The Earth could be turned into a "hyperdense sphere" measuring just 100 metres wide, if particle accelerator research was to go wrong, a scientist has warned.
That's according to the new book entitled On The Future: Prospects for Humanity, by Professor Lord Martin Rees, a renowned British cosmologist and astrophysicist.
In the book, Rees claims that there would be several 'worst case scenarios' for particle accelerators if research was to go wrong, each of which could signal the end of the Earth as we know it.
Particle accelerators are machines that use electromagnetic fields to propel charged particles to nearly light speed and to contain them in well-defined beams. They are used for basic research in particle physics.
Professor Rees warned that if things were to go incredibly wrong, these machines could result in three terrifying endings for humanity.
One is that a black hole could be formed, swallowing up the Earth and everything else around it.
"The second scary possibility," he writes, "is that the quarks would reassemble themselves into compressed objects called strangelets.
"That in itself would be harmless. However, under some hypotheses a strangelet could, by contagion, convert anything else it encounters into a new form of matter, transforming the entire Earth into a hyperdense sphere about one hundred metres across."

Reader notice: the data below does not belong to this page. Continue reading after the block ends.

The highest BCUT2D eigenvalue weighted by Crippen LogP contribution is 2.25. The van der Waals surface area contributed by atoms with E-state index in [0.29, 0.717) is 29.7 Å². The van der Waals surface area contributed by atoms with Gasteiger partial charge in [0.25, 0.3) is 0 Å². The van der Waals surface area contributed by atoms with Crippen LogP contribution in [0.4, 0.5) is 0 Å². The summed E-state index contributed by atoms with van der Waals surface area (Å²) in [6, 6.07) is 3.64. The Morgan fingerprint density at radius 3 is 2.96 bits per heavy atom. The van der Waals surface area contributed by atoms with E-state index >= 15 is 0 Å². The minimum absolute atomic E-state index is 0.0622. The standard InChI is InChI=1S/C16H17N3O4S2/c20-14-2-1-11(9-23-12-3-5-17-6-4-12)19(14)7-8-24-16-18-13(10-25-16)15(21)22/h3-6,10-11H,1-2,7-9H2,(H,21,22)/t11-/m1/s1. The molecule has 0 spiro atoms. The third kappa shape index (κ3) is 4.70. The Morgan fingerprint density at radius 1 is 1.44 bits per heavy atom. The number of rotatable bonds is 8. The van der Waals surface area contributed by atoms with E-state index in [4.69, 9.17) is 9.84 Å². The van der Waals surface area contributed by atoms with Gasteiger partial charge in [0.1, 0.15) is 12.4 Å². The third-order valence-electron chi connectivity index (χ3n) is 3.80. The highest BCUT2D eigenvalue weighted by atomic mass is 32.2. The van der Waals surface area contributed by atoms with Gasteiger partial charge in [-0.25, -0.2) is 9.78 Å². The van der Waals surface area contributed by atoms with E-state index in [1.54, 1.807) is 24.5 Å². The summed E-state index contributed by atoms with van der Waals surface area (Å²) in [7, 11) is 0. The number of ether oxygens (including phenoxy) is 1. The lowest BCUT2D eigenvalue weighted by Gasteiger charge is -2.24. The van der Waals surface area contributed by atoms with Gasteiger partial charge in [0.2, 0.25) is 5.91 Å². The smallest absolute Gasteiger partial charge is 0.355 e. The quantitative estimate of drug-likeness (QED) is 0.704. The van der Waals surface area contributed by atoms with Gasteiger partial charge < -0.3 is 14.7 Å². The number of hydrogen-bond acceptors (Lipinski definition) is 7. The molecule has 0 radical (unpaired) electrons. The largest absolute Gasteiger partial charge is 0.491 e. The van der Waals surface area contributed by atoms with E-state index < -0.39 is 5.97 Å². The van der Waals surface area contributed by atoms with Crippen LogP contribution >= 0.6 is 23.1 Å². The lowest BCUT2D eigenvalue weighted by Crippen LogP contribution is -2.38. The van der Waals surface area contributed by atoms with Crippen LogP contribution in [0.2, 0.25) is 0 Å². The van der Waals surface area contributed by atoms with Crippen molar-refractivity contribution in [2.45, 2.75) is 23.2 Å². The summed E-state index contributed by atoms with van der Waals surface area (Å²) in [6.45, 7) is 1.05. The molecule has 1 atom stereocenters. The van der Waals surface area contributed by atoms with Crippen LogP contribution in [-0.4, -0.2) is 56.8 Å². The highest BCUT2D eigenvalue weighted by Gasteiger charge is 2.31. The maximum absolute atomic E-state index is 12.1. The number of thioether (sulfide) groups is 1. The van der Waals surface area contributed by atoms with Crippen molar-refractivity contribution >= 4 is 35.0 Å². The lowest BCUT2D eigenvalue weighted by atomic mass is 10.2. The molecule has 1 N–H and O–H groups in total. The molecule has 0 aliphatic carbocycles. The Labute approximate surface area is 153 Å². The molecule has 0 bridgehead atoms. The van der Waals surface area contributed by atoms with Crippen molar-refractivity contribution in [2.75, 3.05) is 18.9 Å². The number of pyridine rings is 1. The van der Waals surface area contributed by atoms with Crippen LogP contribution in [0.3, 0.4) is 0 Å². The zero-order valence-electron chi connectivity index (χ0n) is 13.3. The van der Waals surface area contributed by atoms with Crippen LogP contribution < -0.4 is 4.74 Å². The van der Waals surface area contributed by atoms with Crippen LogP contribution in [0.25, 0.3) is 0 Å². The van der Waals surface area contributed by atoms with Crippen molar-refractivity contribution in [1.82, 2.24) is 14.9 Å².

That's about the size of a football field.
The third and final way that particle accelerators could destroy the Earth, according to Rees, is by a "catastrophe that engulfs space itself".
"Empty space - what physicists call the vacuum - is more than just nothingness. It is the arena for everything that happens," he explained, according to The Telegraph. "It has, latent in it, all the forces and particles that govern the physical world. The present vacuum could be fragile and unstable."
He speculated that the concentrated energy created when particles crash together could trigger a "phase transition" that would, in turn, rip the fabric of space.
"This would be a cosmic calamity, not just a terrestrial one," he said.
"Many of us are inclined to dismiss these risks as science fiction, but give the stakes they could not be ignored, even if deemed highly improbable."
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